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Eric's decision

Oh, my friends. My hands are shaking so badly I can hardly hit the keys--I so dread bringing you this news.

Dad had a very frank talk with his doctor today, who told him that his kidneys will never recover. Dad found himself looking down a road of three-week hospital stays to treat the AML, but each extra precious day that might buy him would be punctuated by three hours of dialysis. No more traveling. No more biking. No extra lead on the tether that would chain him to machines for the rest of his life.

And so, in true Wedellian fashion (thanks for Rick Davis for coining that term at Dad's retirement party ten years ago), Dad has chosen to go out on his own terms. He will be transferred to Davis Hospice Center in Cheyenne in about an hour. Auntie Barb, Carl, and I fly in tomorrow to be with him and Mom.

It occurs to me--and both Mom and Dad reminded us of this when they broke the news to Carl, Heather, Dan, and me this afternoon--that people have been mortal for as long as the human race has existed. And yet there is no road map in my DNA that tells me how to do this. There is no set of guidelines that will explain to me how to let go of the man who taught me to ride a bike--who gave me away at my wedding--who takes such obvious joy in my only child. And so, like everyone before me, I will have to figure it out for myself. I do not relish the task. But I have no choice.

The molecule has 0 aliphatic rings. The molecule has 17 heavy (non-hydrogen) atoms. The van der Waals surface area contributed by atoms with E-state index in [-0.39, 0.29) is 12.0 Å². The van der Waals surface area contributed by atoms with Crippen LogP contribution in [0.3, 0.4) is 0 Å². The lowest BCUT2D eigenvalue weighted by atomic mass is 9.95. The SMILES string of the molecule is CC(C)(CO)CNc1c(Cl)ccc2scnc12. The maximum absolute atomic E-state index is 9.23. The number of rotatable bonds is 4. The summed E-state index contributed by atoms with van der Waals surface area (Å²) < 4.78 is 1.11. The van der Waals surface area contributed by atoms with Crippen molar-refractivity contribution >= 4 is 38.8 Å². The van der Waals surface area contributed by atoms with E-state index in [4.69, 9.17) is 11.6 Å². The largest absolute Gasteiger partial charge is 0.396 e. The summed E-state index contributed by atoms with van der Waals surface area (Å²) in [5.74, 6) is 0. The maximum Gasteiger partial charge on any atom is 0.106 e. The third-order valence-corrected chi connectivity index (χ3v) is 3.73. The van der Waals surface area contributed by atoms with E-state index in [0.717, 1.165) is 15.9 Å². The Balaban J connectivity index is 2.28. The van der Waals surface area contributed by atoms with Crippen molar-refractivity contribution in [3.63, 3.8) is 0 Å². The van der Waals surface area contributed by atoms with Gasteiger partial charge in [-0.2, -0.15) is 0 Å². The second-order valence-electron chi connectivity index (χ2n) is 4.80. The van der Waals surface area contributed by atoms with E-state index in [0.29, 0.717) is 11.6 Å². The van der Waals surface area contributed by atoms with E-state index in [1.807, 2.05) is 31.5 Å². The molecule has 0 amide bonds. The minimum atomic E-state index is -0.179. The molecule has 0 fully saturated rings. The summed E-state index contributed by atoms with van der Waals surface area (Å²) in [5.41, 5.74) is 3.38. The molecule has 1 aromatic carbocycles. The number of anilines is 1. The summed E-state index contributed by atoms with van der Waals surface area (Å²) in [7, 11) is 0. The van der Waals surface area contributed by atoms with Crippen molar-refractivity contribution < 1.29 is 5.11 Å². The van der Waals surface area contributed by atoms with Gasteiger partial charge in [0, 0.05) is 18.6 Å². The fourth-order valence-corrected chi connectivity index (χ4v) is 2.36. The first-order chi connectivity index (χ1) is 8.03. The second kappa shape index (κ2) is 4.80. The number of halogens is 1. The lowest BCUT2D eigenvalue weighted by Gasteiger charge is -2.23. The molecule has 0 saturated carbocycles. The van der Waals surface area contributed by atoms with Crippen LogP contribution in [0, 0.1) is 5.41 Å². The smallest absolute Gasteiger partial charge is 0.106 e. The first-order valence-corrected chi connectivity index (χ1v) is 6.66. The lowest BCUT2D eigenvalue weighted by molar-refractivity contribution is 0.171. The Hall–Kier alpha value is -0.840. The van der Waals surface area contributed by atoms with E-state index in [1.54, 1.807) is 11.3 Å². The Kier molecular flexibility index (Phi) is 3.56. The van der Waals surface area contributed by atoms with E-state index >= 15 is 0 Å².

For those of you who know him and are in Cheyenne, he wants to say goodbye. This will be announced in church tomorrow too, I believe, so he is expecting--and will take joy in--the inevitable stream of visitors. If you would like to go and see him, please feel free to do so.

Thanks, once again, for everything you've done for us, Team Eric. I am so, so sorry this is not the outcome we've worked so hard for--but I guess the lesson here is that these things are never truly in our hands. Your love and prayers have brought him back to the home he loves, though, and for that, we--and especially Dad--will always be grateful. Now go hug someone you love--and don't forget to tell them you love them. That's the most important part.

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